Emily Jancauskas

DEREK CLARKSTON/Kodiak Daily Mirror

Kodiak High School senior Emily Jancauskas brings an infectious personality to the volleyball court, according to coach Amy Willis. 

Emily Jancauskas is one tough gal.

After tearing both hip labrums during her sophomore track season, she faced this conundrum: Have surgery and miss her junior volleyball season or delay surgery and play. 

She picked the latter.

“Volleyball was my first family here, so I opted to participate in volleyball,” said Jancauskas, a senior at Kodiak High School.

Even when an off-balance jump or a misguided step shot pain down her leg, she barely complained. That’s the type of person she is. Tough.  

“Every once in a while, she would say my hip is a little sore today. I’m going to sit out,” KHS volleyball coach Amy Willis said. “I’m thinking, ‘She is a 10 on a (pain) scale of 1 to 10. She just doesn’t quit.”

A sprinter and jumper in track, she didn’t realize she had torn labrums until after the season when she visited a doctor. Track coaches thought she was experiencing muscle problems, but after being forced to miss the Region III Championships, she began to wonder if it was a more severe injury. 

It was. A hip labrum is cartilage that rims the hip socket's outer edge and allows for a significant range of motion. Labral tears are a common injury among athletes. Jancauskas said a bone impingement caused the double tear.

After completing her junior volleyball season, she flew to Anchorage to repair her left labrum — surgery can only be done on one labrum at a time, Jancauskas said. She was expecting the surgery to be over in an hour. It lasted close to four hours. 

“They (surgeons) found out it was way more torn than they had originally estimated. I had basically shredded it,” she said. 

She spent the winter and spring rehabbing for her senior volleyball season and feels like she is a stronger player, even with her right hip labrum still torn, which she is planning to get repaired after the season.  

“I felt like last season I was more prone to being off-balance, which caused a little bit more pain. There were certain things that I didn’t want to do because if I did, I was out the next day,” Jancauskas said. “This year, I feel a little more confident in my abilities to get down on the ground and to hit.”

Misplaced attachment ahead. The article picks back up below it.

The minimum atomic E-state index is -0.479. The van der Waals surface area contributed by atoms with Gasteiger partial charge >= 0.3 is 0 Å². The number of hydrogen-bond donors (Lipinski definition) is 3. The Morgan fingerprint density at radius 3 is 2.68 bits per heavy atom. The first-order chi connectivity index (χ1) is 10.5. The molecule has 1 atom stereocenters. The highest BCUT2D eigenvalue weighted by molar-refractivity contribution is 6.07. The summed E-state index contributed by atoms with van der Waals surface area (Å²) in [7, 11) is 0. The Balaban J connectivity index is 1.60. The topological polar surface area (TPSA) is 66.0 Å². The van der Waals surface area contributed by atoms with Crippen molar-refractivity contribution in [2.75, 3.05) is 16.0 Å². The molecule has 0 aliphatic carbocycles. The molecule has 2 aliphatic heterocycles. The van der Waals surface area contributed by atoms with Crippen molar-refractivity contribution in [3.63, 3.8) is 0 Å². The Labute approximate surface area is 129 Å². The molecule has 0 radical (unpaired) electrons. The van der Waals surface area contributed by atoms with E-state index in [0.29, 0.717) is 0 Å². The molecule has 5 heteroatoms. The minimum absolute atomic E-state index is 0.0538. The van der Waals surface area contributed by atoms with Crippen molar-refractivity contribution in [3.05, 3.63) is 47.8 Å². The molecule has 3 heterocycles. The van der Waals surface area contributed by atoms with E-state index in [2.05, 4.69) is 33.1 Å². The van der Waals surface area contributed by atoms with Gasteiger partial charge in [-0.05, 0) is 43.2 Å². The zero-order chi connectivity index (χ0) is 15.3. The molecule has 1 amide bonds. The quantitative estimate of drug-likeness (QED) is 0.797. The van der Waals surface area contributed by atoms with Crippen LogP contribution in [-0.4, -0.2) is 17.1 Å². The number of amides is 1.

The middle blocker hopes there will be a season. Currently, the team is only practicing and scrimmaging community members as the school district has banned travel through September because of COVID-19. The volleyball season is scheduled to end in November. 

“As much as it is different, and not necessarily what everybody had hoped for, for the most part, I am just happy to be here and get to experience a last year,” Jancauskas said. “I would much rather have participated in a season like this than no season at all.”

Jancauskas’ volleyball career started as an eighth-grader at Mirror Lake Middle School in Chugiak. Her path to being a Mustang changed when her mom accepted a civilian job at the Coast Guard base in Kodiak — both her parents are retired Coast Guard.

“I really found a family and a community here through the volleyball program,” she said. “It made the whole process a lot more enjoyable. It made it something that I thoroughly enjoyed instead of just another sport that I participated in.”

Her infectious personality and willingness to sweat won over the Kodiak coaching staff. She plays with a smile on her face. 

“She is just kindness beyond kind to every other athlete in the program. She is encouraging … and is the kind of person you want on your floor building your team up,” Willis said.

Jancauskas started on varsity for the first time last season — she was on the C squad as a freshman and junior varsity as a sophomore. 

“To get on the court as a junior and try to face girls, who are typically a little bit taller than me, and to know that I have to do my best on the court is definitely intimidating … As terrifying as it was, it was something that I really needed.”

Jancauskas plans to graduate at the end of the first semester. She will then switch her focus to reaching her dream of becoming a pediatrician — her favorite medical shows are “Bones” and “House.” 

Until then, she is soaking up her final season as a Kodiak Bear. 

“It’s been absolutely enjoyable,” Jancauskas said. “I have made some pretty good friends through the volleyball program and I felt really welcomed here.” 

   

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